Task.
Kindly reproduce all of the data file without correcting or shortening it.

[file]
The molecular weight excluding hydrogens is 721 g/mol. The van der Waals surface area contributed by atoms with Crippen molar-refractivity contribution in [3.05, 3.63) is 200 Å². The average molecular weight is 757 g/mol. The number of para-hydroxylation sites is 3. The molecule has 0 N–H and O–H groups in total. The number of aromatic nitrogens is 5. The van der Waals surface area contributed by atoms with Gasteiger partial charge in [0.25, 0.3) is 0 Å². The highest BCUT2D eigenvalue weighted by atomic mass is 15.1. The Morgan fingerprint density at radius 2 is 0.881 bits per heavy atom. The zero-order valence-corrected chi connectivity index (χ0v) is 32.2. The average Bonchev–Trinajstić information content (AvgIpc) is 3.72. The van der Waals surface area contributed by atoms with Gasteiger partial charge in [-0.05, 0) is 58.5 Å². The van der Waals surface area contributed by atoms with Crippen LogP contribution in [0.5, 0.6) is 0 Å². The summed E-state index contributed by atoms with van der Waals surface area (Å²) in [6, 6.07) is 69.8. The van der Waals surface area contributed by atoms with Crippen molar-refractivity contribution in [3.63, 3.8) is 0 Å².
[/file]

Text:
The molecular weight excluding hydrogens is 721 g/mol. The van der Waals surface area contributed by atoms with Crippen molar-refractivity contribution in [3.05, 3.63) is 200 Å². The average molecular weight is 757 g/mol. The number of para-hydroxylation sites is 3. The molecule has 0 N–H and O–H groups in total. The number of aromatic nitrogens is 5. The van der Waals surface area contributed by atoms with Gasteiger partial charge in [0.25, 0.3) is 0 Å². The highest BCUT2D eigenvalue weighted by atomic mass is 15.1. The Morgan fingerprint density at radius 2 is 0.881 bits per heavy atom. The zero-order valence-corrected chi connectivity index (χ0v) is 32.2. The average Bonchev–Trinajstić information content (AvgIpc) is 3.72. The van der Waals surface area contributed by atoms with Gasteiger partial charge in [-0.05, 0) is 58.5 Å². The van der Waals surface area contributed by atoms with Crippen LogP contribution in [0.5, 0.6) is 0 Å². The summed E-state index contributed by atoms with van der Waals surface area (Å²) in [6, 6.07) is 69.8. The van der Waals surface area contributed by atoms with Crippen molar-refractivity contribution in [3.63, 3.8) is 0 Å².